It was a bitter pill for a 13-year-old to swallow. Ejima says he cried nonstop for the first week. “I couldn’t wrap my mind around it,” he exclaims, recalling his shock at being told he would spend the rest of his life in a wheelchair. The doctors had another prognosis, this one more severe. “There was a high chance that another stroke would be fatal. Having to come to terms suddenly with being disabled and possibly dying was overwhelming. All I could do was bawl my eyes out.”
Once the initial shock subsided, though, Ejima started to see his situation in a different light. “I realized that crying wouldn’t change anything and that I was better off focusing my energy on rehabilitation.” He was determined to improve his condition, and with therapy he regained partial use of his left leg.
He returned to his studies later in the school year, and that summer he watched with excitement as Japanese swimmer Narita Mayumi claimed six gold medals at the Sydney Paralympics. Inspired by the feat, Ejima set out to be a para-athlete and continued on to a private high school that had a swim team. When he asked the coach to let him use an open lane of the pool to practice, he was told in no uncertain terms that he was expected to train together with the team.
He says that the attitude of his coach and teammates helped change his outlook as a para-athlete. “I trained and competed like everyone else. Although my times were a lot slower, the feeling that I was somehow different faded, and I stopped using my disability as a crutch.”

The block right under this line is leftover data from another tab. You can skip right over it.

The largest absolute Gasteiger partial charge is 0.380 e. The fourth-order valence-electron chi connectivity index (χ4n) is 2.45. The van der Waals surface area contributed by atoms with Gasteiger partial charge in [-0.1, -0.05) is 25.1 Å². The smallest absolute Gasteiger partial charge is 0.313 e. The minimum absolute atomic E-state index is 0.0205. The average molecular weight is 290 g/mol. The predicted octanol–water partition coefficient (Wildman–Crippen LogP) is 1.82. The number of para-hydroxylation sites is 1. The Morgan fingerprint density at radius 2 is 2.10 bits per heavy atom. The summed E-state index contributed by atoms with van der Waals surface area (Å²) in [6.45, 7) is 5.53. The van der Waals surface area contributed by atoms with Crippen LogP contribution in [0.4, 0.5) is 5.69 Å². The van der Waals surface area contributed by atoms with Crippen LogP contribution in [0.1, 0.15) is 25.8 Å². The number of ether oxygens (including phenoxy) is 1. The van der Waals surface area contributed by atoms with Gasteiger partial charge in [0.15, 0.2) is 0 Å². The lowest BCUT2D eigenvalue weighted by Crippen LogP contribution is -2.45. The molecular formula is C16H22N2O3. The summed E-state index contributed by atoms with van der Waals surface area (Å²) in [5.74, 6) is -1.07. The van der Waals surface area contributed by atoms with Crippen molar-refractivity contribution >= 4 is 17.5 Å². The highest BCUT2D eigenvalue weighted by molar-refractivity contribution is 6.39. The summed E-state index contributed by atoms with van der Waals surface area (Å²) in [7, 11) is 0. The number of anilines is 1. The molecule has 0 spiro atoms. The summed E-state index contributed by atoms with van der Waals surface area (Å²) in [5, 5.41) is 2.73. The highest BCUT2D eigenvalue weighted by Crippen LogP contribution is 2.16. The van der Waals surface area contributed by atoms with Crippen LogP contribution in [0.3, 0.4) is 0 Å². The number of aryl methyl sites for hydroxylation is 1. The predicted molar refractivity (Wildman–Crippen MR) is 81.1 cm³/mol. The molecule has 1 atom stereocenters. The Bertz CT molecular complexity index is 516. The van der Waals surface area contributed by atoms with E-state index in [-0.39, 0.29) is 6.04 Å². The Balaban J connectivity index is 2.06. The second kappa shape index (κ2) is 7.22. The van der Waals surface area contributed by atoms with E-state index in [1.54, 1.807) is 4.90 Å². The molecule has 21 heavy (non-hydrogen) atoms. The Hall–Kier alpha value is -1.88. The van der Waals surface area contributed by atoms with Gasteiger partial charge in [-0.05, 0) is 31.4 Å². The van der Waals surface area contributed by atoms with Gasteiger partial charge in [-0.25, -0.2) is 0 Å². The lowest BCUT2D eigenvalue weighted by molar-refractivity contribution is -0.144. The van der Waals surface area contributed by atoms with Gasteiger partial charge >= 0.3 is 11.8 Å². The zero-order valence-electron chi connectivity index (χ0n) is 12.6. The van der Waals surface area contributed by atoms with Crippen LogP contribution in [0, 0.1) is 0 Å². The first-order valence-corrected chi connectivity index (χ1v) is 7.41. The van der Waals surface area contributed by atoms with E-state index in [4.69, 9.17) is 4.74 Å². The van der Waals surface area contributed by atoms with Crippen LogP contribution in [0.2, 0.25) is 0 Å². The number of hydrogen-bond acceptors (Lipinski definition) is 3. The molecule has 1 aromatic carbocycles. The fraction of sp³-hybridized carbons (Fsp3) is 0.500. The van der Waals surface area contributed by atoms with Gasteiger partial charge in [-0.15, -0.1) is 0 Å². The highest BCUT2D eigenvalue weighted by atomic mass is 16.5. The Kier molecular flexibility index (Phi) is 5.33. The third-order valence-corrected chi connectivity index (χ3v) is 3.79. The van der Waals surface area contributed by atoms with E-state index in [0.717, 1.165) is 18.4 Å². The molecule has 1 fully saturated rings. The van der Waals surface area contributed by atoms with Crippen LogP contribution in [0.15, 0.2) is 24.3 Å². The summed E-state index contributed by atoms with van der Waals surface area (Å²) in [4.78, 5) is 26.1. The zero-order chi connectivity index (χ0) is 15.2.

It is a little more than a year until the Tokyo Paralympics, and Ejima is hard at work preparing for the games. Now 33, the veteran swimmer says his motivation has changed from the days when his was trying to top Lindsay on the medal stand. Like Narita before him, he wants his performance to inspire others with disabilities to become involved in sports, particularly swimming. “If you can float, you can swim,” he declares before adding: “I hope I can win a medal and energize people to get into the pool.”
He admits that Tokyo will likely be his Paralympic curtain call, but not the end of his involvement in paraswimming. After hanging up his competitive goggles, he hopes to become involved in training the next generation of swimmers. In the runup to his fourth games, Ejima is giving fans a lot to look forward to.
(Originally published in Japanese. All photographs by Hanai Tomoko unless otherwise noted. Banner photo: Ejima Daisuke shows his 100-meter freestyle gold medal from the 2018 Asian Para Games and silver medal from the 2004 Athens Paralympics.)
(*1) ^ Paralympic swimmers are grouped into 21 classes by physical, visual, or intellectual impairment and numbered 1–10, with a lower number indicating a more severe limitation. The prefix “S” indicates freestyle, backstroke, and butterfly, “SB” breaststroke, and “SM” individual medley.